Call Me Gilligan, Part 3

Location: The Marlin Club, Avalon (map)

I know this is ungrateful to say, but after four nights aboard Alouette I’ve got to bust out. There is a certain friction between my hosts that they are completely used to, having been a family all these years, that has slowly become sandpaper on my nerves. It’s how they work, and for them it does work. They probably don’t even think of it as friction–it’s just how they communicate. I have become attuned to solitude, and being in close quarters with the same people for an extended period just isn’t for me anymore. Perhaps that’s the real reason I couldn’t stay married. I like being alone too much.

Today, sweet blessed solitude for two precious hours. In a bar, at the bar, unusual when I write, but there aren’t any good writing tables in here. There’s a cruise ship in the harbor, and the touristy places with tables and beautiful people are packed to the gills. I should be out hitting on elderly cruisers, I suppose, looking for my sugar mama, but can you imagine me really doing that? Even trying that? Nah.

I’ve found the dark bar, with other patrons with big bushy beards. The locals bar. The bartender is impressing the others with card tricks, and he’s impressing me as well, even though I know how they’re all done. He has obviously worked at his craft and he is much smoother than most. He showed me some of the hand drills he does every single day. I’ve seen pros who don’t have the control this guy does. There are clues anyone could see, but I’m not going to point them out here. Just pay more attention to the man behind the curtain.

Oh, man, this is a great place to be. I just got into a baseball argument (I was right).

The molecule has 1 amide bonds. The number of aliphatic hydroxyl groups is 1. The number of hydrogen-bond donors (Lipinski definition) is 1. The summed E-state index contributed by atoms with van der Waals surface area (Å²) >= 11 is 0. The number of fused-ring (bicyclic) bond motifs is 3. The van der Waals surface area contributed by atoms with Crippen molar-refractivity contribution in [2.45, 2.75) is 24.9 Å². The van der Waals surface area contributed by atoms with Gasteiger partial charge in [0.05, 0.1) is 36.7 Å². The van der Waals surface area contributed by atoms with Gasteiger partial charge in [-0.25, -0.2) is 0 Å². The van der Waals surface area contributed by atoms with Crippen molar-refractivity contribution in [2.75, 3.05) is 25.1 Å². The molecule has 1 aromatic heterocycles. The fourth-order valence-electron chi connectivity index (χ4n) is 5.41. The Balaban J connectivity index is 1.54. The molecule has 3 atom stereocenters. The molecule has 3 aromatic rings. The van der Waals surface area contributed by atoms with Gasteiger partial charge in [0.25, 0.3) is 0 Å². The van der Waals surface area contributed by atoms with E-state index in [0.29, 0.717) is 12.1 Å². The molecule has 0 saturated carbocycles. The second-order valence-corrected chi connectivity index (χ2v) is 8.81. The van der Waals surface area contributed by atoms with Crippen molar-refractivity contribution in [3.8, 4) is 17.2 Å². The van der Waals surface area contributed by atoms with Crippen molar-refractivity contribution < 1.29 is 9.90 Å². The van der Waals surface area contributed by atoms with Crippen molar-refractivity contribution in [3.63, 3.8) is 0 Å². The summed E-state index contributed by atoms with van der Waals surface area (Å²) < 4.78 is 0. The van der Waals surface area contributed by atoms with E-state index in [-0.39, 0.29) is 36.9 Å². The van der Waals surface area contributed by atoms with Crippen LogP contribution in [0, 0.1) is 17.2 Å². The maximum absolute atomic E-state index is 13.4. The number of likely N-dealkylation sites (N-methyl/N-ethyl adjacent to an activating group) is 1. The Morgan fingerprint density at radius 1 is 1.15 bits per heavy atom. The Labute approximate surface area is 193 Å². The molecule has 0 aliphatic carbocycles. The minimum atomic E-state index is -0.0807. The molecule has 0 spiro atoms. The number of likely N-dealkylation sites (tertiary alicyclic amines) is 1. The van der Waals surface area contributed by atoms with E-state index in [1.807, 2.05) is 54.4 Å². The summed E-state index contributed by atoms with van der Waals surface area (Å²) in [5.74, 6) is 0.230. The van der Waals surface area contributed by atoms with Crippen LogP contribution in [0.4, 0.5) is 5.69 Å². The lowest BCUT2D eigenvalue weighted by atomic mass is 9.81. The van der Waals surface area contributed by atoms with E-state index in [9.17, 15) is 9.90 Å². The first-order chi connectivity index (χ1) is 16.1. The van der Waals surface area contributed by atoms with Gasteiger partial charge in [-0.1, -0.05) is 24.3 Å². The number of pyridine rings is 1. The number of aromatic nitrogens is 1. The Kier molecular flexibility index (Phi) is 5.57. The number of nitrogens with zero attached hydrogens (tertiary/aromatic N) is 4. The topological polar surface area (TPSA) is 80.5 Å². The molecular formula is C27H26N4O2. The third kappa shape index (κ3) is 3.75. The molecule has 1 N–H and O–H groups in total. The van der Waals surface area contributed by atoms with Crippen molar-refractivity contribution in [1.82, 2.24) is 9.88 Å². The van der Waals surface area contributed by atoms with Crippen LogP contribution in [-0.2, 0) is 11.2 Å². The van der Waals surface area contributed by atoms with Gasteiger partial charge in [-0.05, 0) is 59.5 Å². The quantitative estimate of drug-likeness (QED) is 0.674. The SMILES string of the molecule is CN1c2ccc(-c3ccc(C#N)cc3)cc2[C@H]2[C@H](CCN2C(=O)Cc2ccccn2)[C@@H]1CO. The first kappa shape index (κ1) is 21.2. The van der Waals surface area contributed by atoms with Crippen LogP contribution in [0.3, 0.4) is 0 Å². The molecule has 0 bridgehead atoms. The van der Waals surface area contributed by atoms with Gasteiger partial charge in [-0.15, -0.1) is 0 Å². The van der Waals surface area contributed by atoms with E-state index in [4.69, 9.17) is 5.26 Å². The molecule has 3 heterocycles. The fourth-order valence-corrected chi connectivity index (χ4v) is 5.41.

Yesterday I was here briefly, to taste the sweet tantalizing nectar of solitude, but just as I was starting to feel at peace I was thrust back into the competitive arena on board Alouette. It’s not as bad as I’ve made it sound, but man I wanted the quiet camaraderie of a locals bar, and it put me in a foul mood that I could not have it longer. On the boat last night, to be honest, I was testy. My taste of solitude left me all the more sensitive to the abrasion on the boat.

On a lark, I checked for wireless networks. There are two from here, both with good signals, thus I am able to post this. What a great bar!

10 thoughts on “Call Me Gilligan, Part 3

  1. He’s back! woohoo. Your side bar admonishes that we suck at talking amongst ourselves. Your right! I was just thinking I should start yammering to the others. I even stumbled, accidently, onto another blog. Like a desperate heroin junkie in a town full of cocaine, I was on that thing like supermodel on a piece of stale chocolate. Don’t be jealous, your smokey blue page, and sultry typewriter font is the only blog for me.

    supermodel with chocolate eyes

    eyes chocolate taboo

    breath whistles between her teeth

  2. Hey Grisley Adams!

    Inspired by your last entry,

    In the tradition of “free form” Haiku:

    Friction starts a fire

    the road calls

    nothing like a good beer

    Rock on brother

    (/sappiness and beer)

  3. I’ve found a place where my beard belongs! Seriously sun-abused white boys with serious facial hair are considered to be sailors (NOT powerboaters) without question.

    I’m buyin’ me a boat…

  4. Oh, yeah, you know it. My “plan” now is to use the fame and fortune that my road novel generates to finance a sequel on the high seas.

    It’s so crazy it just might work!

    Of course, this is a use of the word plan that you won’t find in most dictionaries…

  5. Pegasus was the solo round the world boat. Your dream boat after a few beers. As far as I can recall, the one that was a couple of slips up either didn’t have a name or didn’t have one interesting enough to remember.

  6. I talked to a sailing buddy of mine here, and he said a boat like Pegasus would be very short on amenities – like an enclosed head. Still tempting, though.

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